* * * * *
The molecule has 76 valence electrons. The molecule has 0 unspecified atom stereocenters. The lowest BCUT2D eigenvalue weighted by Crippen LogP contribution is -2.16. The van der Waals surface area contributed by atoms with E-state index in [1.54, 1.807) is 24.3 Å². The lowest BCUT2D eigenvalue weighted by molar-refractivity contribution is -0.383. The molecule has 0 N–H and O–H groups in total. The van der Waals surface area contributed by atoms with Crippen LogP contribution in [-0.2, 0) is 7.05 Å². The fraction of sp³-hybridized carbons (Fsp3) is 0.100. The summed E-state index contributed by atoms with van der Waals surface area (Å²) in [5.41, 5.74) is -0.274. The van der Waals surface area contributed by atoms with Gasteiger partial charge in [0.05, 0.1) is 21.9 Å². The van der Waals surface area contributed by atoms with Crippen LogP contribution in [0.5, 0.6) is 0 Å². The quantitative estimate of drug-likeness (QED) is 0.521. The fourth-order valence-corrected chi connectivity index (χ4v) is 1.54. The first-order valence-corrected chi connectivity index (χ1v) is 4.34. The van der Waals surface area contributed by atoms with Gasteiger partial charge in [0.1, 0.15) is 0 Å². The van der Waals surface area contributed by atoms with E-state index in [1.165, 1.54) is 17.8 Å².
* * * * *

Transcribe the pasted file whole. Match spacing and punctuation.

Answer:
The molecule has 76 valence electrons. The molecule has 0 unspecified atom stereocenters. The lowest BCUT2D eigenvalue weighted by Crippen LogP contribution is -2.16. The van der Waals surface area contributed by atoms with E-state index in [1.54, 1.807) is 24.3 Å². The lowest BCUT2D eigenvalue weighted by molar-refractivity contribution is -0.383. The molecule has 0 N–H and O–H groups in total. The van der Waals surface area contributed by atoms with Crippen LogP contribution in [-0.2, 0) is 7.05 Å². The fraction of sp³-hybridized carbons (Fsp3) is 0.100. The summed E-state index contributed by atoms with van der Waals surface area (Å²) in [5.41, 5.74) is -0.274. The van der Waals surface area contributed by atoms with Gasteiger partial charge in [0.05, 0.1) is 21.9 Å². The van der Waals surface area contributed by atoms with Crippen LogP contribution in [0.5, 0.6) is 0 Å². The quantitative estimate of drug-likeness (QED) is 0.521. The fourth-order valence-corrected chi connectivity index (χ4v) is 1.54. The first-order valence-corrected chi connectivity index (χ1v) is 4.34. The van der Waals surface area contributed by atoms with Gasteiger partial charge in [0.1, 0.15) is 0 Å². The van der Waals surface area contributed by atoms with E-state index in [1.165, 1.54) is 17.8 Å².